After 26 years on the force and nearly 11 years as a captain, Baltimore County police Capt. Gordon Skinner has found his way to the top office at Precinct 8 on Old Harford Road.
It might be his first time in the upstairs office, but Skinner is no stranger to the Parkville-Overlea area. He grew up in nearby White Marsh and graduated from Overlea High School.
After he joined the force, Skinner was assigned to the Parkville precinct twice, as a patrol officer from 1986-1987 and again in the early 1990s.
"This is just a neat place to work," Skinner said. "[There's] a lot of positive interaction between the people and the police; you looked forward to coming to work here when I was a patrol officer.”
Since making captain at age 36, Skinner's served as a precinct commander in Essex, as traffic management commander for the department, and most recently as the head of the Office of Safe Schools.
"That was like having a whole precinct full of kids," he said.
The Office of Safe Schools manages 63 police officers assigned to every high school and all but six middle schools in Baltimore County.
"A lot of the stuff that I've done for the past couple of years has had a countywide impact," he said. "This job will obviously be focused just on the precinct—it's a specific area, a specific group of people, and it will be nice to be able to focus on more specific issues."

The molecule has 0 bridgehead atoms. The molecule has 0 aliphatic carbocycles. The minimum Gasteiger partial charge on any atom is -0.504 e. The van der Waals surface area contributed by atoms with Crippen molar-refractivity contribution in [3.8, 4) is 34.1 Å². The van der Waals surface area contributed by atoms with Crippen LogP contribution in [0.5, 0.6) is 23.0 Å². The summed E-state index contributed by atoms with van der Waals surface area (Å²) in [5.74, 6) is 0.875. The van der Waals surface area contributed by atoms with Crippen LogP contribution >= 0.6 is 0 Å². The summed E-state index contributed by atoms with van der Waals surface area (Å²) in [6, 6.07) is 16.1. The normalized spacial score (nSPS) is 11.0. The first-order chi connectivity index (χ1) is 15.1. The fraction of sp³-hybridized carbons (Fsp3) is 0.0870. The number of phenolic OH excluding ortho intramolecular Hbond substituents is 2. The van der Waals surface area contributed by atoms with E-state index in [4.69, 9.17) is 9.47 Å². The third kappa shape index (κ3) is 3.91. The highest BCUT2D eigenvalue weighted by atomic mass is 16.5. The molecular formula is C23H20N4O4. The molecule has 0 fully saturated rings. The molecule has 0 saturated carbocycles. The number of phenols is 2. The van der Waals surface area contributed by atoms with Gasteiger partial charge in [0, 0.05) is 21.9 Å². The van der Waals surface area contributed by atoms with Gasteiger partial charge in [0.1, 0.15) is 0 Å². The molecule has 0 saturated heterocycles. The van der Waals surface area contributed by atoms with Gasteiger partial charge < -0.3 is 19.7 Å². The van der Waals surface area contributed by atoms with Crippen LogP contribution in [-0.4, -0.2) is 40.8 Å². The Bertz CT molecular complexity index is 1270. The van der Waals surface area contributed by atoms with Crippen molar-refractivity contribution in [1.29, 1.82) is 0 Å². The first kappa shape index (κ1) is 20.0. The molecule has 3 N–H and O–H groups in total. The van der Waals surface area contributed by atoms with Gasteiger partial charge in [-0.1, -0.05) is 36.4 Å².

Skinner isn't one to tell stories about his career as a cop—he's perfectly happy not going for the glory.
"One thing that I’ve always been very comfortable with is being in the background. I don’t need to be the one being seen as long as the work is getting done. I’m a big teamwork kind of person. It doesn’t matter who gets the credit as long as it’s getting done properly," he said.
Like his predecessor, former Parkville precinct commander Thomas Busch, Skinner places a heavy emphasis on communication.
"It’s too easy to overlook the support that people give the police department. We don’t just get to do good things; we have to do things that people consider controversial, you absolutely have to have the support of the public," Skinner said.
"I tell my officers 'take an extra five minutes to explain to people why you did something or why you can’t do something' ... it’s unacceptable to say 'it’s not my job.' "
The new captain has always been drawn to police work. His father served as a precinct commander in White Marsh and in Cockeysville and his maternal grandfather was a sergeant with the Baltimore City Police Department.
"It’s kind of like a family business sort of thing, that’s how we do an awful lot of our recruiting is by word of mouth," he said.
Skinner lives in Pennsylvania with his wife of 17 years who worked as a dispatcher for Baltimore County. That's where they met. He has three children between the ages of 9 and 15.
He's not sure if any of his children plan to follow in his footsteps like he followed in his father's, but he isn't worried about it.
"I think this is the kind of job that you don’t encourage somebody to take," Skinner said. "If somebody considers it a calling, they have to make that decision. You don’t make it for them."